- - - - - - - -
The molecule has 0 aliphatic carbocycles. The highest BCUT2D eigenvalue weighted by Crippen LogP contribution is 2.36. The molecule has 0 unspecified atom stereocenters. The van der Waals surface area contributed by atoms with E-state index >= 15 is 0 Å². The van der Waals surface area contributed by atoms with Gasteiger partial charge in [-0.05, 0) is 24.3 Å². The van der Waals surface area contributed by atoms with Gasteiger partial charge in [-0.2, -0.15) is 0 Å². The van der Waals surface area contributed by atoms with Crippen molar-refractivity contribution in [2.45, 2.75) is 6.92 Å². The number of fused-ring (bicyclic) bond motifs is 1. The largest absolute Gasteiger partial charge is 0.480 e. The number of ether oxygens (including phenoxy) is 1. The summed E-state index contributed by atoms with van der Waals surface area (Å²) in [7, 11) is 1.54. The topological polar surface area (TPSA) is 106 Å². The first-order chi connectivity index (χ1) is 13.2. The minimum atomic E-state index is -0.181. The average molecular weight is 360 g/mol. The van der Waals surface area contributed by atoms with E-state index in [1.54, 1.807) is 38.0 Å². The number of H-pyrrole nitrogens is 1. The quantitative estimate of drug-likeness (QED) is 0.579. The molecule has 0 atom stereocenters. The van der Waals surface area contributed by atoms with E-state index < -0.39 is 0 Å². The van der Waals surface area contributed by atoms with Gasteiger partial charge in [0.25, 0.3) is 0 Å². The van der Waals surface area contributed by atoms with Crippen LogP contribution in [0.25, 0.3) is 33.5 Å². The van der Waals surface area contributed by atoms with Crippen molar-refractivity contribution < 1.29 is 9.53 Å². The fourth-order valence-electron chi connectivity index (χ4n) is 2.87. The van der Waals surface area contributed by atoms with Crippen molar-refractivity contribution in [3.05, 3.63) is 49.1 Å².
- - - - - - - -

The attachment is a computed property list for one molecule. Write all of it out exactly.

The molecule has 0 aliphatic carbocycles. The highest BCUT2D eigenvalue weighted by Crippen LogP contribution is 2.36. The molecule has 0 unspecified atom stereocenters. The van der Waals surface area contributed by atoms with E-state index >= 15 is 0 Å². The van der Waals surface area contributed by atoms with Gasteiger partial charge in [-0.05, 0) is 24.3 Å². The van der Waals surface area contributed by atoms with Gasteiger partial charge in [-0.2, -0.15) is 0 Å². The van der Waals surface area contributed by atoms with Crippen molar-refractivity contribution in [2.45, 2.75) is 6.92 Å². The number of fused-ring (bicyclic) bond motifs is 1. The largest absolute Gasteiger partial charge is 0.480 e. The number of ether oxygens (including phenoxy) is 1. The summed E-state index contributed by atoms with van der Waals surface area (Å²) in [7, 11) is 1.54. The topological polar surface area (TPSA) is 106 Å². The first-order chi connectivity index (χ1) is 13.2. The minimum atomic E-state index is -0.181. The average molecular weight is 360 g/mol. The van der Waals surface area contributed by atoms with E-state index in [1.54, 1.807) is 38.0 Å². The number of H-pyrrole nitrogens is 1. The quantitative estimate of drug-likeness (QED) is 0.579. The molecule has 0 atom stereocenters. The van der Waals surface area contributed by atoms with E-state index < -0.39 is 0 Å². The van der Waals surface area contributed by atoms with Gasteiger partial charge in [0.25, 0.3) is 0 Å². The van der Waals surface area contributed by atoms with Crippen LogP contribution in [0.25, 0.3) is 33.5 Å². The van der Waals surface area contributed by atoms with Crippen molar-refractivity contribution < 1.29 is 9.53 Å². The fourth-order valence-electron chi connectivity index (χ4n) is 2.87. The van der Waals surface area contributed by atoms with Crippen molar-refractivity contribution in [3.05, 3.63) is 49.1 Å².